Attending to grammar numbers and other mechanics

Sticklers unite, you have nothing to lose but your sense of proportion, and arguably you didn't have a lot of that to begin with. Maybe we won't change the world, but at least we'll feel better.

- Lynne Truss (2003)

Proper grammar, formatting, and citations are essential to effective written and oral communication. These fundamentals help avoid misunderstandings and reduce the chances of error in fact or interpretation.

Attention to detail is a little like housekeeping. When it is done well, no one is aware of it. When it is not, everyone can tell. If you skip this step, readers will notice. They may be willing to overlook small inconsistencies, but major blunders will distract their attention away from the primary purpose of the writing. No longer concentrating on the technical content, they start searching for more errors instead.


The difficulty is not to write, but to write what you mean.

- Robert Louis Stevenson

If effective scientific communication is like a well designed and smoothly operating machine, then grammar - the accepted system of rules by which words are formed and put together to make sentences - forms the nuts and bolts that hold it all together. The individual fasteners of punctuation, capitalization, and such may seem simple and unexciting to look at, but they are undeniably important if the machine is to hold together and function properly.

In this section, we suggest ways of avoiding and correcting some common mechanical mistakes that scientific writers tend to make. For further advice, style manuals of special utility for biomedical writers include Science and Technical Writing (Rubens, 2002), Publication Manual of the American Psychological Association (2001), American Medical Association Manual of Style (Iverson, 1997), and Scientific Style and Format (Council of Science Editors, 2006).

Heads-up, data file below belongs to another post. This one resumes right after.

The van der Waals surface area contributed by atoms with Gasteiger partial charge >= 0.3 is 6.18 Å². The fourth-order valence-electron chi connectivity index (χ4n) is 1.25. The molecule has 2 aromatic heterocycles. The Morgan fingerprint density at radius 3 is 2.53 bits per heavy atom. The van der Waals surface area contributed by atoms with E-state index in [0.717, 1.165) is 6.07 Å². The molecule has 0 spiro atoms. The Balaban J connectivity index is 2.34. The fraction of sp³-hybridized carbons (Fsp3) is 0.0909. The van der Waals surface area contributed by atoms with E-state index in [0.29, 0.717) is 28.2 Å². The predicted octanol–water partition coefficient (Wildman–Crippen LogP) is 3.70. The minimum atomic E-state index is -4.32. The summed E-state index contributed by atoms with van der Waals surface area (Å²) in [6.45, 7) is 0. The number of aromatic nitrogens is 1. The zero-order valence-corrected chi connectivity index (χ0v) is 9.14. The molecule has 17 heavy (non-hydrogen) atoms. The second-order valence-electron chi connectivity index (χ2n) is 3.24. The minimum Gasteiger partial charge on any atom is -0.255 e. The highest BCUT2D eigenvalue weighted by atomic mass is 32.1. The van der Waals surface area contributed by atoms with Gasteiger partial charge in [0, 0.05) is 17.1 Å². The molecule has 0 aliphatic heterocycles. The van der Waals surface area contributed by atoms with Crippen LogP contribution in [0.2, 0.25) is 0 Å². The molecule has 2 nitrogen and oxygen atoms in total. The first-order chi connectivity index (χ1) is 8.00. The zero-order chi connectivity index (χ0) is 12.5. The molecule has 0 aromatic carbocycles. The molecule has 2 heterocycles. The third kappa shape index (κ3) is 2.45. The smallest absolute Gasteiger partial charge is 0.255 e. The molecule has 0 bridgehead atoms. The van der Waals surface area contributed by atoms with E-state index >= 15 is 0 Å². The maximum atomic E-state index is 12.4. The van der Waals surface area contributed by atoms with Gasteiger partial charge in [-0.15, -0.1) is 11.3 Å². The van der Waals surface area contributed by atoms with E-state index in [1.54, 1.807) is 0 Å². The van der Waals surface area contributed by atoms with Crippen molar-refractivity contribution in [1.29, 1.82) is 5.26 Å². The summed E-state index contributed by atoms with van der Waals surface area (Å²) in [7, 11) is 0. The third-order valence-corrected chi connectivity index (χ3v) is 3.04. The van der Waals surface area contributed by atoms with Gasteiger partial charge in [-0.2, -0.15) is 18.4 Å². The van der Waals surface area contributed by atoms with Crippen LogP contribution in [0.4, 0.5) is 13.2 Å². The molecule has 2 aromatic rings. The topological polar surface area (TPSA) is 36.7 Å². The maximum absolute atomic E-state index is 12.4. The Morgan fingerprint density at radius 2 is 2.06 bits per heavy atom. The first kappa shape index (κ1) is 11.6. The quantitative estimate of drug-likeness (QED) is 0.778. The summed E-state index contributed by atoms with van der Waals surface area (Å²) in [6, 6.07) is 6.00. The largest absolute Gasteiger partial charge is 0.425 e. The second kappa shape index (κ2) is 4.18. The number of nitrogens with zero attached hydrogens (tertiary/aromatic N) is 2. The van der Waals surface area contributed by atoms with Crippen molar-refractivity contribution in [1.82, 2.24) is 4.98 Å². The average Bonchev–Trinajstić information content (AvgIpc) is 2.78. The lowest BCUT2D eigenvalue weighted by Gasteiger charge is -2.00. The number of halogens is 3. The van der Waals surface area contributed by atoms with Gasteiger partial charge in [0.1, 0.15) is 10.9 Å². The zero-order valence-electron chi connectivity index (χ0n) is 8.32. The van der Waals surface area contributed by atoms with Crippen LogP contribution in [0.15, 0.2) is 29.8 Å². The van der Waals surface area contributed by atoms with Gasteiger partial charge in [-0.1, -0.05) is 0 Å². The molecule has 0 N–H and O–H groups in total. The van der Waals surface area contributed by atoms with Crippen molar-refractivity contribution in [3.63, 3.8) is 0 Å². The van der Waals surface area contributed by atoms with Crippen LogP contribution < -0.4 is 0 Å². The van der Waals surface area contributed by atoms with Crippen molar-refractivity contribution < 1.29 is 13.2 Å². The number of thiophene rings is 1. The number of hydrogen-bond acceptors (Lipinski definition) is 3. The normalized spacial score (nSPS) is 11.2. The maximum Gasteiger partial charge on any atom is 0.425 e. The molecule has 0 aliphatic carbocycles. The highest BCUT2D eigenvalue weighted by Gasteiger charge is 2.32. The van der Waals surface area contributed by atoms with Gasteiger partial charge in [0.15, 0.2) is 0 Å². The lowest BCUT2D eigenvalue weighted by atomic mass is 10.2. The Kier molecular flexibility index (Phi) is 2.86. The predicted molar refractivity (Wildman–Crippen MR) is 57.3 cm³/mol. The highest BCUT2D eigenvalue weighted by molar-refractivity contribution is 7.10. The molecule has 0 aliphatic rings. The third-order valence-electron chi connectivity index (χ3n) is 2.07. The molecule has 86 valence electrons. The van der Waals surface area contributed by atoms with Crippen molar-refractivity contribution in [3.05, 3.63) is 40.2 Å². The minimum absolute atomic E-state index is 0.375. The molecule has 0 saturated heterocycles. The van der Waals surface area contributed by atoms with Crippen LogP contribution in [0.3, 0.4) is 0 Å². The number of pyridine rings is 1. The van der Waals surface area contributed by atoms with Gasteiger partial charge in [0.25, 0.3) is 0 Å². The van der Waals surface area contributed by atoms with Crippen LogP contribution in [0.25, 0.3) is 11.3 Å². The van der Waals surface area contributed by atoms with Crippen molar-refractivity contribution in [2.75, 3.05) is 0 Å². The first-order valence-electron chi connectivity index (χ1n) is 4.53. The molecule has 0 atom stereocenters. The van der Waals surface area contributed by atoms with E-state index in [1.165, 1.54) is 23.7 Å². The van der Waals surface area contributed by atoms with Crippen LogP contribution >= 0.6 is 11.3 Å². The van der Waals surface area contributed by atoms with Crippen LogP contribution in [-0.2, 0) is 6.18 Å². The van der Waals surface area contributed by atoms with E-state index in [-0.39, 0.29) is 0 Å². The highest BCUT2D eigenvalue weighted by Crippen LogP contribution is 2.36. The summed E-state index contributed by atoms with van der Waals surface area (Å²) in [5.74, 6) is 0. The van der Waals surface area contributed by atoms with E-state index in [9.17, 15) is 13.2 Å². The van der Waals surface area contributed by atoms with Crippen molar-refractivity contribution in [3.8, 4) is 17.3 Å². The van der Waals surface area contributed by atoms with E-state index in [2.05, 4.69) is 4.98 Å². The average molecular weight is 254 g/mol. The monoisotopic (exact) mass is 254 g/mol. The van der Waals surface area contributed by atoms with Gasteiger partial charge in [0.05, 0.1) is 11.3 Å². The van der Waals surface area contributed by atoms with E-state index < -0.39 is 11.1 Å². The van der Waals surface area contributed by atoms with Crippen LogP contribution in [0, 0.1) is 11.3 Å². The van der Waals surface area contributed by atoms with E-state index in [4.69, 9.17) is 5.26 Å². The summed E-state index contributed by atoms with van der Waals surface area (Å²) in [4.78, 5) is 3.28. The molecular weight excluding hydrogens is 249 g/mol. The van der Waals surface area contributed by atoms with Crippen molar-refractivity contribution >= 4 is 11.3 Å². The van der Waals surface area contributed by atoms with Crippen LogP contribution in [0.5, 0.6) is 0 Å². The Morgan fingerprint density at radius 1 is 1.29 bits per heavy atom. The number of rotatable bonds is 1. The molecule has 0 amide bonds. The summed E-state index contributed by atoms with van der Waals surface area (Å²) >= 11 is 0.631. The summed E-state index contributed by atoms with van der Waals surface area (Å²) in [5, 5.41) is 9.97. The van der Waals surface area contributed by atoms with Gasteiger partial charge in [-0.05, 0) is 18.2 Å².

A dozen fumblegrammar rules for scientists

1. It is recommended by the authors that the passive voice be avoided.

2. Subjects and verbs even when separated by a word string has to agree.

3. Writing science carefully, dangling participles must not appear.

4. If you reread your writing, you will find that a great many very repetitious statements can be identified by rereading and identifying them.

5. Avoid using "quotation" marks "incorrectly" and where they serve no "useful" purpose.

6. The naked truth is that editors will read the riot act to any Tom, Dick, and Harry that uses clichés; avoid them like the plague.

7. In formal scientific writing, don' t use contractions or exclamation points!!

8. If we've told you once, we' ve told you a thousand times, a writer who uses hyperbole will come to grief.

9. In science writing, and otherwise, avoid commas, that are, really, unnecessary.

10. Subjects and their verbs whenever you notice and can do so should be placed close.

11. Remember it is better not to, if you can avoid it, split an infinitive.

12. Proofread your manuscript carefully to be sure you didn' t any words out.

— Adapted from Safire (1990)

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